Neighbourhood Concept Plan
Published on 2018/01/03
2 min read
Rosemary Heights Central Neighbourhood Concept Plan – The Concerns that Stand the Test of Time
There are three main points that need to be addressed with regards to the proposed development for the Rosemary Heights area and retreat center lands.
In referring to the NCP page1.2.1 the important 7 principles, which are listed that correspond to the LAP are all important ideals that still apply today.
Those that apply to the retreat areas are:
- to maximize the green space and retain the existing trees and natural environment;
- to ensure the road system complements the integrity of the community and discourages intrusions;
- to provide community facilities, schools and parks which are appropriate to serve all area residents; and
- to discourage family oriented housing west of 152nd Street.
The NCP as a result of the environmental assessment, classifies this zone as having high environmental sensitivity, (p. 2-46) with a recommendation that there be No Development within the riparian zones. There are very clear policies stating that only walking trails, with limited community amenities and some public utilities should be constructed in this area. This is why the committee was happy with the zoning at the time.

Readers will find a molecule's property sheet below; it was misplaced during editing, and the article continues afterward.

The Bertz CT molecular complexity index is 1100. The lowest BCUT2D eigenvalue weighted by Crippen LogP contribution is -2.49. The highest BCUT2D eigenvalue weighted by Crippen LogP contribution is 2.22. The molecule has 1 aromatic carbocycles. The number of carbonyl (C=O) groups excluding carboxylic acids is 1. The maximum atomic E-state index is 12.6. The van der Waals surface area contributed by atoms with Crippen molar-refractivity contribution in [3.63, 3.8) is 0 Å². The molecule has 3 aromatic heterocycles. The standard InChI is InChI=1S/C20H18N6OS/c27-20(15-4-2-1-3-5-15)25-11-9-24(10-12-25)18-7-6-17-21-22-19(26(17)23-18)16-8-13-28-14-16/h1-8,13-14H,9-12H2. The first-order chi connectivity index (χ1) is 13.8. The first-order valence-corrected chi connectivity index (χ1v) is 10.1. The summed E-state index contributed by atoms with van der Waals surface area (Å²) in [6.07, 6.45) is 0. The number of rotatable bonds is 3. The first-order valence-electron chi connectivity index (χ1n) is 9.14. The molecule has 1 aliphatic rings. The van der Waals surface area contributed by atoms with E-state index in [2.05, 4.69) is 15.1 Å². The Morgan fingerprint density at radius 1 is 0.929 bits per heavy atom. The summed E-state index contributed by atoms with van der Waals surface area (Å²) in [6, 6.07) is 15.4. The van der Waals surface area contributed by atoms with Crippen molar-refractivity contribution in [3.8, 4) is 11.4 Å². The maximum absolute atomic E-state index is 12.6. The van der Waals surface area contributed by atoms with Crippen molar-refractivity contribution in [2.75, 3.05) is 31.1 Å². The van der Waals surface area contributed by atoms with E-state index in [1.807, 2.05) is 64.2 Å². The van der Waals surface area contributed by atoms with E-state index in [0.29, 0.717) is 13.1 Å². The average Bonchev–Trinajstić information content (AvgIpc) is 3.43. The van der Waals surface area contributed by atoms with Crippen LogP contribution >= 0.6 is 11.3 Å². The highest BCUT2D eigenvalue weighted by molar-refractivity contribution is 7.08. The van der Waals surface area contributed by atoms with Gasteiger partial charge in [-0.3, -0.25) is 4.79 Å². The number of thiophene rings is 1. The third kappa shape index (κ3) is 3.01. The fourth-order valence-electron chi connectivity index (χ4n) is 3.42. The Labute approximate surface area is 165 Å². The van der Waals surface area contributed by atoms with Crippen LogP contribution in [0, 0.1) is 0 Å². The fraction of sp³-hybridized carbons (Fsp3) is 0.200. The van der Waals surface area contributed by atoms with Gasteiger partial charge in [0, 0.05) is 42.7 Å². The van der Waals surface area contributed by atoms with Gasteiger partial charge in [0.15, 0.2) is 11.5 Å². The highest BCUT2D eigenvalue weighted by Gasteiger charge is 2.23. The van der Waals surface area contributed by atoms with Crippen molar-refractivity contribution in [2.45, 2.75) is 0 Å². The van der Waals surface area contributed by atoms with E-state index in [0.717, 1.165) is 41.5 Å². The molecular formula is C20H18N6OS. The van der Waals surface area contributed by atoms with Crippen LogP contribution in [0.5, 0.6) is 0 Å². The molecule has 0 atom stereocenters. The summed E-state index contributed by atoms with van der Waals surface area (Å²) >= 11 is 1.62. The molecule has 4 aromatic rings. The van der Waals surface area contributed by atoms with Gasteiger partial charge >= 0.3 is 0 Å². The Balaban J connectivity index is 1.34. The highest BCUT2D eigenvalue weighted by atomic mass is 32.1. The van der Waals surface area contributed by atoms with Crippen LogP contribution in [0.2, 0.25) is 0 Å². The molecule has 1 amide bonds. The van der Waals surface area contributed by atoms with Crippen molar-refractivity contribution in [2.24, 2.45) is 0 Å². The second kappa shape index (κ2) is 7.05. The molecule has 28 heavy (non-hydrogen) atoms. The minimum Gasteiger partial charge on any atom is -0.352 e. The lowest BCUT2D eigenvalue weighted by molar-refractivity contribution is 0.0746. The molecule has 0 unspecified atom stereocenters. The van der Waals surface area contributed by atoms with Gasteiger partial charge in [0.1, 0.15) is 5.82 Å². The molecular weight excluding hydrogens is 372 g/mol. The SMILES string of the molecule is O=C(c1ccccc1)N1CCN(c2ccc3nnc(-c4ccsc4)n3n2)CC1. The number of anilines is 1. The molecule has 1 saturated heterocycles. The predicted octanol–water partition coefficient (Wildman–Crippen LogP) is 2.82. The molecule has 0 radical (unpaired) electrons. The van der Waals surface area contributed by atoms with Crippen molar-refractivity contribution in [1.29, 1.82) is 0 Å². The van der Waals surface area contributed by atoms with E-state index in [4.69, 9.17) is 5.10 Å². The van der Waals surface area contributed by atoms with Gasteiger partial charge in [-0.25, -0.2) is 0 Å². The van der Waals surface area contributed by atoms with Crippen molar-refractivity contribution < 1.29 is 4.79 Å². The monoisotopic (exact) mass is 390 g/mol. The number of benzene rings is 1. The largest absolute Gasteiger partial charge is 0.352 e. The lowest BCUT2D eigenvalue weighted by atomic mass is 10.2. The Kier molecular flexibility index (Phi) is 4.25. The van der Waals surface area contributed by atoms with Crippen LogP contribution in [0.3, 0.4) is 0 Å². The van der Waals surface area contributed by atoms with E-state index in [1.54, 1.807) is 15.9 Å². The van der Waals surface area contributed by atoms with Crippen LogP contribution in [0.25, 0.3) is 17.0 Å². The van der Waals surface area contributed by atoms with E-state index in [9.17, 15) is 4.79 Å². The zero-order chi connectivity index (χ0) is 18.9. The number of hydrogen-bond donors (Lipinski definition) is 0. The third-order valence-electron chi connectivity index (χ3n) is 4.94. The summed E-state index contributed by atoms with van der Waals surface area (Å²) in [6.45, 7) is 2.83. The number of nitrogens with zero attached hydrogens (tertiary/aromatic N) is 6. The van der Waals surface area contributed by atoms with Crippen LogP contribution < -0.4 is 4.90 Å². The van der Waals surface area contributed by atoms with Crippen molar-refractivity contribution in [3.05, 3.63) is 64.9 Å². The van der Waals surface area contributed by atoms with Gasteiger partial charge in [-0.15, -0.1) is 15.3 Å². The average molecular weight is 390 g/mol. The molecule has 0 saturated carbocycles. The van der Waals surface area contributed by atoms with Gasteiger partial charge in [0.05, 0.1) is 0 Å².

Within the report there is a recommendation by Barbara Beblo, Senior Planner of Social Planning, that there should be a community facility built for the area. Note: this has not been accomplished but would be a potential use of the lands that would be supported by the community. There is additional information in the NCP document that supports the retention of the riparian forest area and makes it very clear that the development of these lands is not a preferred option. It would stand to reason that after 20 years of growth, the ecological sensitivity and therefore worthiness-of-protection has only increased since the original Environmental Survey.
The applicant has repeatedly tried to argue that its proposal is consistent with the NCP, however any reasonable reading of the NCP, with its specific references to the ecological sensitivity of the lands and their protection from further development, illustrates that the applicant’s position is not supported by the evidence.
It is clear that the majority of the residents living within the NCP want the city to follow these guidelines as closely as they can and that further development be consistent with the intent and principles of the NCP when it was created. Given the hours of work and input from the residents to formulate the NCP, the residents wish to reinforce that this area has a unique quality that even city council has stated needs to be maintained. That is what the residents are fighting for.